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Mutual interests: survey of dating app profiles underscores differences – and shocking similarities


When we first dove into dating app data, we were mostly interested in finding differences. What do men seeking women do differently to attract partners? What about women seeking women?

With Tinder, we explored many of those divides. We resisted the urge (for the most part) to comment on why those divides exist – to only supply the unscientific data and allow the reader to discern it. What struck us as we surveyed Mutual, a dating app geared toward Latter-day Saints, was not only the differences – but also the similarities.

Mutual interests
As a whole, men and women on Mutual have shockingly similar features on their profiles. For instance, among the 100 male and 100 female profiles we surveyed, 31 percent of men seeking women (there is no same-gender option) mentioned TV or movies in their bio. Women mentioned those 32 percent of the time.

Men and women were equally likely to mention enjoying the outdoors (1 in 4). They also posted pictures taken while serving LDS missions in equal measure (3 percent) and were equally likely to have dogs in their pictures (just under 10 percent).

Unique features
Comparing Mutual directly to Tinder is slightly problematic because they offer different features. For instance, Mutual users have the option to include tags in their profile – labels meant to ascribe their interests and attributes. A person can create their own tags or choose from popular submitted ones, such as “Film Fanatic,” “Podcast Junkie” or “Returned Missionary.” Profiles are allowed as many tags as they want – one profile had 41.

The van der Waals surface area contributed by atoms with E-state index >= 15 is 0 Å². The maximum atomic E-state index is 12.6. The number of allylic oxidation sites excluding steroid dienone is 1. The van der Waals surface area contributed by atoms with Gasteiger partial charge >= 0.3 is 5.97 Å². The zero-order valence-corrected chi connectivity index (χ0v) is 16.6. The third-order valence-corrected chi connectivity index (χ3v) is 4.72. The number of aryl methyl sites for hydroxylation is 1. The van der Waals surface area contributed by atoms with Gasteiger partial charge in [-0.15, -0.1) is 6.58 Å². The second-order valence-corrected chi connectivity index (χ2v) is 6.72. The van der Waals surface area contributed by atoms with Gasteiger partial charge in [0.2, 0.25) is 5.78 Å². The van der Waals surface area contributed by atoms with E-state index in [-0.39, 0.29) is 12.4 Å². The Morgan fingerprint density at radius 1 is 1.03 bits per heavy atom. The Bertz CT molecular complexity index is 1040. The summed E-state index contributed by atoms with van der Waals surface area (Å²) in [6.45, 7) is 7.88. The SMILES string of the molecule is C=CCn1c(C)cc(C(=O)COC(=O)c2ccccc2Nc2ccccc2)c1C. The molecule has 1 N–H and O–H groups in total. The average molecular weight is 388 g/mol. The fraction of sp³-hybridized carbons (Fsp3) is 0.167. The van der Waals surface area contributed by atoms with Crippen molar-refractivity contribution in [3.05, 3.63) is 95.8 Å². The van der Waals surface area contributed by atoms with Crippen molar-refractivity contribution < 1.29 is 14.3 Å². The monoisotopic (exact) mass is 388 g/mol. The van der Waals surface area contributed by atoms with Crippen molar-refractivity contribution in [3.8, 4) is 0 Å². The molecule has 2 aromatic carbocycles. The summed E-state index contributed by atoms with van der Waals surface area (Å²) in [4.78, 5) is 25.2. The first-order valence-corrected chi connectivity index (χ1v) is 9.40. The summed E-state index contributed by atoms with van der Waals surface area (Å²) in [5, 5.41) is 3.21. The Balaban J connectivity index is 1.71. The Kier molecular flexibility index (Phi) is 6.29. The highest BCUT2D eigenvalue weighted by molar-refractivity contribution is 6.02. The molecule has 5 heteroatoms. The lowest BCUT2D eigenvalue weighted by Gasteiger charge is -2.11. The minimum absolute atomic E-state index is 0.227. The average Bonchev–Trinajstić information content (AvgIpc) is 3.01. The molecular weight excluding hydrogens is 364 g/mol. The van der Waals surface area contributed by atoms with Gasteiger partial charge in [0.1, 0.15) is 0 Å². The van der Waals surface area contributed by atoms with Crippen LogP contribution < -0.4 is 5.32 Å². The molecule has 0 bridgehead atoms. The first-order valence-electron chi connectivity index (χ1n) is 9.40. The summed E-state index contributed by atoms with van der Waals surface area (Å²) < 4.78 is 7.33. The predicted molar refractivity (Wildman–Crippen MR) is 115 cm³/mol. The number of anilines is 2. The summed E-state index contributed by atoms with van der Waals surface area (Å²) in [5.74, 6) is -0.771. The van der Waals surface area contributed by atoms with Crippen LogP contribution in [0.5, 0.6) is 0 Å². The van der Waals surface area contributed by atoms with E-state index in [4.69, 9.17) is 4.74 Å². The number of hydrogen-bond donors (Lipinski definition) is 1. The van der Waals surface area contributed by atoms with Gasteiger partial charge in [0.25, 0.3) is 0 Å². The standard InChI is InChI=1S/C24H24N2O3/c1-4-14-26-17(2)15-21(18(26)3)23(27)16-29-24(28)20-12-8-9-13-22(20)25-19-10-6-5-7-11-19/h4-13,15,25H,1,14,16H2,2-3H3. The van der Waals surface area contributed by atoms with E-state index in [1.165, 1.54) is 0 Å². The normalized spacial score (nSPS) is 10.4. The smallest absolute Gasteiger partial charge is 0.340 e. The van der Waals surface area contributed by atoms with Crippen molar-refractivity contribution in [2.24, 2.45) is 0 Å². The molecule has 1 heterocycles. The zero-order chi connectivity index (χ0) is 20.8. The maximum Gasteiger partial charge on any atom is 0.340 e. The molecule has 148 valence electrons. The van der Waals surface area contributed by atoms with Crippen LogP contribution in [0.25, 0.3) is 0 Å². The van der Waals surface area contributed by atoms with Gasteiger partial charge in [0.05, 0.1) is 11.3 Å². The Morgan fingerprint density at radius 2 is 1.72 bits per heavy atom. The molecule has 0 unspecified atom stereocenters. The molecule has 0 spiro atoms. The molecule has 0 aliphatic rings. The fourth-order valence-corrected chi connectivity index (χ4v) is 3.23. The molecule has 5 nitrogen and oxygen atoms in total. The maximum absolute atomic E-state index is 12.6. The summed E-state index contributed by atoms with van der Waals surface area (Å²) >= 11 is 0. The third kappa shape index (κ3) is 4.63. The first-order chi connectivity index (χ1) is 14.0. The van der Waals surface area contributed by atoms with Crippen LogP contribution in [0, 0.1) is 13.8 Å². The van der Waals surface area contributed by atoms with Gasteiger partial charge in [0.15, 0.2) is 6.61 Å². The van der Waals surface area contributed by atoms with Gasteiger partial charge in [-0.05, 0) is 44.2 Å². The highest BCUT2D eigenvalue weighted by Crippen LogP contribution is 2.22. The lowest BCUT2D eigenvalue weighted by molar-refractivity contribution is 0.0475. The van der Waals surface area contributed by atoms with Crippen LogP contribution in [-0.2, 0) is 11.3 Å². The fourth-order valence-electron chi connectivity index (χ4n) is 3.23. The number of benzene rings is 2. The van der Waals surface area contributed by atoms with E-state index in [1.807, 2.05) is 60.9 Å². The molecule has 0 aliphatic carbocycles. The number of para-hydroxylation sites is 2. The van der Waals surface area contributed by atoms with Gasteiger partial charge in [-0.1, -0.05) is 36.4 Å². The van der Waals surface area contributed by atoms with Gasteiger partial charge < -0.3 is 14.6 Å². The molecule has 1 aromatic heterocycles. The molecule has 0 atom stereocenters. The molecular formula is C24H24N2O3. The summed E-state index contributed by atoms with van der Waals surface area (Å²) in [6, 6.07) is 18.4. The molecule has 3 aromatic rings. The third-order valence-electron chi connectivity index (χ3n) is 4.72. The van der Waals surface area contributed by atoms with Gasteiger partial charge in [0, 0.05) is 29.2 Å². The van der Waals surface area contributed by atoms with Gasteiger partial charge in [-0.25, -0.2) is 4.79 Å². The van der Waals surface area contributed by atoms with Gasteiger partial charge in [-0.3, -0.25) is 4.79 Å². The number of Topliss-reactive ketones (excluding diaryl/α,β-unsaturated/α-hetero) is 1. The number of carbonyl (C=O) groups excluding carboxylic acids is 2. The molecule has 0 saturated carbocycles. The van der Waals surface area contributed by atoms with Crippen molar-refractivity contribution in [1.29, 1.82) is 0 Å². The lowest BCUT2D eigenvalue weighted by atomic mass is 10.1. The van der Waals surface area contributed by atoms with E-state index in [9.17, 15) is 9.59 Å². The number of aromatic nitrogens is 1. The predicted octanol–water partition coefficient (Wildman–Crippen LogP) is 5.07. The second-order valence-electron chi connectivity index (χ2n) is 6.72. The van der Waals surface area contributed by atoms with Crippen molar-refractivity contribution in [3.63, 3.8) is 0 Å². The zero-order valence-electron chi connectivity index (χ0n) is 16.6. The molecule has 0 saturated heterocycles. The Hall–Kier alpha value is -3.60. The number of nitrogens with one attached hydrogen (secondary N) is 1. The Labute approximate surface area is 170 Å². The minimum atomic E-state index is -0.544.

Those tags may account for certain features that were more common on Mutual than Tinder. For instance, while it wasn’t common occurrence on the latter, 1 in 4 Mutual profiles featured the word “adventure” in their bio, the majority of which came from the “adventurer” tag. (Again, the number was equitable between men and women.)

Mutual users are also required to list their height. Among the bonus features offered for those who upgrade to a premium account is the ability to filter for it.

What we didn’t account for
To keep the survey equitable to our previous one, we logged the same criteria. How many profiles include pictures by lakes and oceans (1 in 4 with a slight edge for the women) and how many photos on mountains (37 percent with a heavy edge to men)? But if we had known about certain features that would be so prominent in Mutual, we would have accounted for those in Tinder as well.

For instance – and we have no data to back this up, so take it how you will – Mutual users seemed far more likely to reference Harry Potter or anything Disney-related. They also included more pictures and mentions of nieces and nephews. We saw those elements on Tinder, but not as frequently.

Conclusion
Mutual and Tinder are similar in many ways – people taking pictures hiking and swimming and talking about their fondness for tacos. The differences, however, were compelling: Tinder users were far more likely to emphasize their appearance (provocative shots, gym pictures), while Mutual users were more likely to cite their interests. Only 14 percent of men left their bio blank – no women surveyed did (though many only listed their Instagram handle). On Tinder, that number was significantly higher on both sides.

But we hope you don’t get caught up in the data as you swipe. We went through hundreds of profiles for journalistic purposes and our data is unscientific. To find fulfillment, earnest users consume the apps more humanistically – one profile at a time.

Assist. Arts & Culture Editor Brandee Watters contributed to this article.

Robby Poffenberger

Robby Poffenberger

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